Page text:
I also have a 6" f//5 Jaegers, built by a late friend of mine about 30 years ago.  That thing, with a 31mm Nagler and a black cloth over your head in a dark sky is just AMAZING.  I actually tried imaging with it once.  Blue channel stars were HUGE, so I gave up.


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#62 tim53

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Posted 23 December 2021 - 02:10 PM

Here's the tube for my f//15 as I was building it, using 1/4" Walnut plywood.  I had it mounted on my Tak NJP mount for testing and use, but it was a lot to set up and take down, which is why I haven't used it in a long time.

 

post-6788-14072963883177_thumb.jpg

 

post-6788-14072963933345_thumb.jpg

 

post-6788-1407296427142_thumb.jpg


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#63 apfever

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Posted 23 December 2021 - 04:12 PM

It looks like it matches the mount in the last picture very well. :)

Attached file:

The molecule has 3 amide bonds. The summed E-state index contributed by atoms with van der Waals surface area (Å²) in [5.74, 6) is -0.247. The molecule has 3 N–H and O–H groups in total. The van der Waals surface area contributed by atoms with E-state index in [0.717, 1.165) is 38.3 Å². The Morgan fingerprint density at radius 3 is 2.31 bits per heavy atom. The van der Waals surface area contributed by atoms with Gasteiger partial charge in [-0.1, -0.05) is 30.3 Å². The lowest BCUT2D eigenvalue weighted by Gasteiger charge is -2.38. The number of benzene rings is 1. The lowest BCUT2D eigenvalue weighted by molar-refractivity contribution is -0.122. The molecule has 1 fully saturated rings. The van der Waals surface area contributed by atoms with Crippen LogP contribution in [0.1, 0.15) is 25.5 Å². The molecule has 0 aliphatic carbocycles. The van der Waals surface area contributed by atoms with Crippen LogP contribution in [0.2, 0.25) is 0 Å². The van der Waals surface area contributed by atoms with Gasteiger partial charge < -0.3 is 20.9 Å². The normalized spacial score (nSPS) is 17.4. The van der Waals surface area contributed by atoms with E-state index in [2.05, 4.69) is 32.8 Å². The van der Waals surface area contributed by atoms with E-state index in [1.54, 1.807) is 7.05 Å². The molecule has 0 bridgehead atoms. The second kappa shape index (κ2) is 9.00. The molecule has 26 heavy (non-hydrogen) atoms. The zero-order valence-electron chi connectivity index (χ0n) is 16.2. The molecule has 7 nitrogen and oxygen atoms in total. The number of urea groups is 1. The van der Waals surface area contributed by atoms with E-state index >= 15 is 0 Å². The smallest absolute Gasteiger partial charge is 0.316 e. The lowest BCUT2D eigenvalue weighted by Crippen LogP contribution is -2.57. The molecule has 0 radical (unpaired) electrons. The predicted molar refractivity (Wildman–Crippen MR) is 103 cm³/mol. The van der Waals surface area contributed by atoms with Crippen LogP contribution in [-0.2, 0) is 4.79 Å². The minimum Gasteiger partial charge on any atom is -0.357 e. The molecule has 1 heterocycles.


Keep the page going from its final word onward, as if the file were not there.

#64 jragsdale

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Posted 23 December 2021 - 08:09 PM

Today I got the 2.7" focuser squared away, stripped all the  white paint off the whole thing (4 rounds of citri strip). It came off the bakelite knobs nicely without messing with the red color. Got the rack and pinion cleaned and regreased. I'll still paint the black in a wrinkle finish when I get further along, but at least now it has that Jaegers charm.

 

I can't find a way to add tension to the R&P though, any tips? It is VERY loose, I think it'll slide out pretty easy with any weight. Also, any leads on a 2.7" to 2" adapter? I'd like to use some 2" diagonals and EPs.

 

I mounted it up very carefully on a CGEM just for testing purposes, no serious movements or observations.

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Edited by jragsdale, 23 December 2021 - 08:10 PM.

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#65 SkipW

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Posted 23 December 2021 - 09:01 PM

The dual motors on C-8 spur gear drives run in the same direction such that they take up the backlash in the gear train by one motor being slightly ahead of the other.  That idea probably wouldn't work so well with a worm gear, unless the worm is directly driven by the motors without spur gear reduction.

 

Another possibility is that there's a differential gear train between the motors and the worm.  The Cave Observatory mount has such a setup, such that you don't need a drive corrector to guide or manually pan around the field of view.  The motors can't run fast enough for slewing.